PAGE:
In addition, here are reported incidents of forced labor in the same area:
- March 12, 2009: LIB 590 forced 15 villagers to bring their bullock carts for work for them.
- March 13, 2009: MOC 1 forced 10 bullock carts from Ta Kaw Pwa and Wai Swan villages to carry food and military supplies from headquarters at Ton Daw to Mebok camp.
- April 4, 2009: Burma Army soldiers forced 18 villagers from Play Hsa Lo to help with construction of a car road.
- April 23, 2009: LIB 351 under Commander Shan Nyut demanded 2 new soldiers from each of 9 village areas. Villages that could not send new soldiers had to pay 180,000 kyat (US$144) in place of each person.
- At Ton Daw camp as well as at Ye O’Zin battalion headquarters, villagers are forced to farm 500 acres of rice paddy field, from which the profits go entirely to the military. They are also forced to cut firewood and raise pigs and chickens which will be sold to profit the military.
- In the lowland areas of Mone Township of Nyaunglebin District, Burma Army LIB 599 and LIB 590 force villagers to work for them every day, especially at times when work is most needed in villagers’ fields.
Along the Mone-Kyauk Kyi car road, also in Mone Township, the Burma Army set up eight security huts along the road and nearby villages must send three people for 24 hours a day to each hut to work there. The same villages were forced to help build new camps in the area for LIB 599.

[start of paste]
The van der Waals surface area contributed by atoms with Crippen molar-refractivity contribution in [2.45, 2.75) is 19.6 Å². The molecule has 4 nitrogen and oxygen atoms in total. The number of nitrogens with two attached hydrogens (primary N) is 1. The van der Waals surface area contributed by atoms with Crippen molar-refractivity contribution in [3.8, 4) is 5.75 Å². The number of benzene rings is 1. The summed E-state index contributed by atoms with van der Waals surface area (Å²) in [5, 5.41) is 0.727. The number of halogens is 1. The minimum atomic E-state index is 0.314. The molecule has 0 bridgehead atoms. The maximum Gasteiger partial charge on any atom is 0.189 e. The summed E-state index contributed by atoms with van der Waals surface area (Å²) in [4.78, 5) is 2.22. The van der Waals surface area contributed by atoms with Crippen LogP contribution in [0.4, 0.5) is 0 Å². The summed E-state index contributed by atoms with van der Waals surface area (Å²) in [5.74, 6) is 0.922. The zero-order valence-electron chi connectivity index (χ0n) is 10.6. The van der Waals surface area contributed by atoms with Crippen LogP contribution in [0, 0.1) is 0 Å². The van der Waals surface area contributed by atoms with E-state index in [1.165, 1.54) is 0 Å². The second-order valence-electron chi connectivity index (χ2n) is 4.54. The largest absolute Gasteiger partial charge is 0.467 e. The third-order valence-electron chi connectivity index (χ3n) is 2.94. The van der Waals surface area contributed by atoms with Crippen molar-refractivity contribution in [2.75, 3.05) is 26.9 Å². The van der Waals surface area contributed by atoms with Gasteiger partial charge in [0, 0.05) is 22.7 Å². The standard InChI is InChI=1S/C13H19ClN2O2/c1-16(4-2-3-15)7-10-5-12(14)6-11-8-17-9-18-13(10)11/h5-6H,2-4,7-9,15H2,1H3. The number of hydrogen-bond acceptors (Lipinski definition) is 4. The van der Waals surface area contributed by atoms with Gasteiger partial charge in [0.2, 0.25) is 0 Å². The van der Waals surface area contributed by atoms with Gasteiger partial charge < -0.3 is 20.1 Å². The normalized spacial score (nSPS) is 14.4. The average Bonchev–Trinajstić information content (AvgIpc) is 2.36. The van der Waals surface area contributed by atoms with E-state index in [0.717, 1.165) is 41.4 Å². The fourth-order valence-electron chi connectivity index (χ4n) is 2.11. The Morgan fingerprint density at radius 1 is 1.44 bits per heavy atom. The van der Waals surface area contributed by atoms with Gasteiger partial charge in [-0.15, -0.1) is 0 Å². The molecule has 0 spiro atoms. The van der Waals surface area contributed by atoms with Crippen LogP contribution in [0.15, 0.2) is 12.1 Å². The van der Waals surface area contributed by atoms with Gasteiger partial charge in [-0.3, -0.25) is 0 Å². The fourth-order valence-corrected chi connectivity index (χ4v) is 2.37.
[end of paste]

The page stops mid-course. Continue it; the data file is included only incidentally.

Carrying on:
Forced relocation in Nyaunglebin District
One of the ways the Burma Army attempts to crush resistance to its rule in many areas of Burma is by forcibly relocating entire villages. There are multiple reasons why this is done. First, by moving villages closer to Burma Army camps, they can exert more control over the day-to-day lives of the people and further restrict freedoms. Second, those villages become a more convenient pool of forced labor for nearby camps. Third, uprooting communities and forcing them to keep rebuilding over and over again is done in an attempt to weaken the population’s will for resistance against the regime, and demonstrate the regime’s ability to dictate people’s lives.
|MOC 1 Headquarters at Baw Ga Ta camp
One example of relocation close to a camp is a group of six villages forcibly relocated to Baw Ga Ta Burma Army camp. The villages were brought together around the new Burma Army camp in the middle. These villagers are regularly forced to help make improvements to the camp and provide additional labor upon demand. In addition, as a result of their displacement, villagers can not farm their fields and often find it extremely difficult just to feed their families. This poverty is compounded by regular extortion by the local authorities. On one nearby road, Burma Army troops charge every bullock cart a 3000 kyat fee to pass, equal to 2 days’ wages for a day laborer. A relief team leader says of the villages relocated around Baw Ga Ta camp, “they have to work today to get food for tomorrow”. FBR teams were able to provide medical assistance for over 500 people in this area.